I’m starting to feel better again after finishing the fourth (and final) round of A/C. I’m noticing it is taking me longer to recover in between rounds but that I am also getting more used to the ugly chemo side effects. It’s amazing to me that the human body can adapt to misery as well as it does. The awful chemo feeling is becoming the new normal and my mind doesn’t panic so much around the nausea, fatigue, body aches, vision and skin changes that march in after an infusion. I’m not saying I like it, I don’t, but I am saying I’m somewhat getting used to it and that provides a level of calm that is welcome if not unexpected.
I wanted to reflect a little bit on where I am with my journey at this moment. It has been such a fast paced change that I almost feel like a blur of color smeared across a still background. On my walk the other day I thought about what I would have been doing a year ago and the difference is almost unrecognizable. The intense fatigue and all too frequent illness have put me on the sidelines in the last few weeks. I have vast fields of barren plains where work, exercise, family and friends used to stand in. Now, too often tired or hazy, I watch a lot of life happening around me rather than particpate. It is wild to know just how little I can do and to think about how “busy” I used to be.
This sounds a little bit like self-pity but it’s not. It is just a recognition of the changes and a reflection of how startlingly different things are now. Change is part of life. I think we all have had that experience where life was punctuated by “before” and “after.” Where a moment, or series of events, spun us into a different reality. An alternate universe where we can no longer travel back to the same unburdened mindset from before. I used to grieve those losses deeply. My parent’s divorce, for example, was always so hard for me to move beyond because I was so stuck tending to the scar created by that sudden shift. The event consumed me, and I kept revisiting it in my mind like a demented time traveler.
But now, I recognize the cancer break as part of the journey. Looking back, I see where the road forked and I began traveling in another direction. The ground under my feet is just as solid and stable as it was before, it’s just new territory. It’s a place where the shadows are a little longer and a bit darker, but likewise the light has been more intense and more brilliant as well. I have been humbled, I have been afraid, I have been overwhelmed and upset. I have also been deeply loved, supported and lifted up. On balance, life is better now than it was. Even when I hate being so tired and sick. Even when I can’t remember that this awful feeling will pass. Even when I hurt and want to quit. Overall, that suffering has built me up and I’m breaking through clean on the other side.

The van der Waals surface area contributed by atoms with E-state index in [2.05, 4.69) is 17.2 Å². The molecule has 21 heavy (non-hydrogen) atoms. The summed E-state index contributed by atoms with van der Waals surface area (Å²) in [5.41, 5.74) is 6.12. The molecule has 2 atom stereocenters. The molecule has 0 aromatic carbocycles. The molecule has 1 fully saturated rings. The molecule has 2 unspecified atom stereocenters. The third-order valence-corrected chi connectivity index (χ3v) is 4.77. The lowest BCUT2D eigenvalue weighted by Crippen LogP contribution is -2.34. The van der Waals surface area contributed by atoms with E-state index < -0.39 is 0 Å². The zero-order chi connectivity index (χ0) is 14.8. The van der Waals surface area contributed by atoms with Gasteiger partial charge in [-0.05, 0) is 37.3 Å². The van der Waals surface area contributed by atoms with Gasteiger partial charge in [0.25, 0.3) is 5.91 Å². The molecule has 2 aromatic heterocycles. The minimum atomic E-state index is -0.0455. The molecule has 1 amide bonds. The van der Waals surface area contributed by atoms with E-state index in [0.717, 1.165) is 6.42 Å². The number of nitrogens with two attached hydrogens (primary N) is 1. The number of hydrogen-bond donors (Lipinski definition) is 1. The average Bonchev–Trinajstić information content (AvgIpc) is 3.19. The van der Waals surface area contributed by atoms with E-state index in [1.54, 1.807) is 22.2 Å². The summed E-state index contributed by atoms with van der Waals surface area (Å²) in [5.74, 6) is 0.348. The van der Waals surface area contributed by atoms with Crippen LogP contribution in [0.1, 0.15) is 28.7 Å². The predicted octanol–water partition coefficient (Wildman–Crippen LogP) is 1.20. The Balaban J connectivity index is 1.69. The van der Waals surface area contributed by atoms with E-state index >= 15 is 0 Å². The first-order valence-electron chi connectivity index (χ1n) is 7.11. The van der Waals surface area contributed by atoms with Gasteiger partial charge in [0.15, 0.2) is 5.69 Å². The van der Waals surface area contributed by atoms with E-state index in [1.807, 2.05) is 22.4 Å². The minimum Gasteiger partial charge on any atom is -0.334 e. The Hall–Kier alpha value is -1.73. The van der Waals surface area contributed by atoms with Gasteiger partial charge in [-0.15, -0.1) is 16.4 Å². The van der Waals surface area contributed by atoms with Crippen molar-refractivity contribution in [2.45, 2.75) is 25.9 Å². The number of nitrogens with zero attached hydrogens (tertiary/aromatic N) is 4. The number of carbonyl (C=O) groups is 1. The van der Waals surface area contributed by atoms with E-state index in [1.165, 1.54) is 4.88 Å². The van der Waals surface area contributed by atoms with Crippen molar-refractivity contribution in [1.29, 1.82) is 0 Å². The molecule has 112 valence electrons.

For someone like me who is always searching for purpose and meaning, cancer has a real sense of humor about it. It has tested every weakness I have, chief among them is patience. It has called my insecurities to the table, forced them to stand in the light and been seen. I have revealed myself here as the person I am: impatient, scared, hopeful, sick, exchausted, inspired and most importantly, free. I have had to give myself the gifts of patience, kindness and hope out of necessity in order to make up for what cancer has attempted to take from me. I’ve had to learn to be a student and a teacher in my own life and the lessons are far from over.
In the end, I know I am grateful for this gift. I am grateful for the people locally and literally around the world with whom I have connected. I am grateful to be forced into this new perspective, into accepting what I cannot change and growing through cracks. I’m gobbling up all the good and also honoring the not-so-good because that’s important and meaningful and worth it.
I’m becoming a different person. I’m falling in love with my husband in new and different ways. I’m reconnecting with my children and my family. I’m a living a life that has purpose, even if that purpose is a small connection with a new friend through my writing.
So thank you for inspiring me. Thank you for lifting me up. Please know that I’m okay even when I’m not okay. I just want to be able to share it all here because I believe in connection and I believe vulnerability is the vessel that brings us that sacred gift.
Do good things in the world today and as always:
Give em’ hell.
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Amen, Katie. We all travel different paths but it seems life’s trials throw us into a vulnerability that eventually makes us stronger, better, more loving human beings – as long as we choose that path…hang in there. You are thought of often by many.
Katie, these words could be written about so much in life and while I hate Cancer, I am grateful to see in you a kindred spirit. I say that because these words may well have been plucked straight from some really important conversations in my own life: “I believe in connection and I believe vulnerability is the vessel that brings us that sacred gift.”
You are amazing, Katie. Thank you for sharing your journey.
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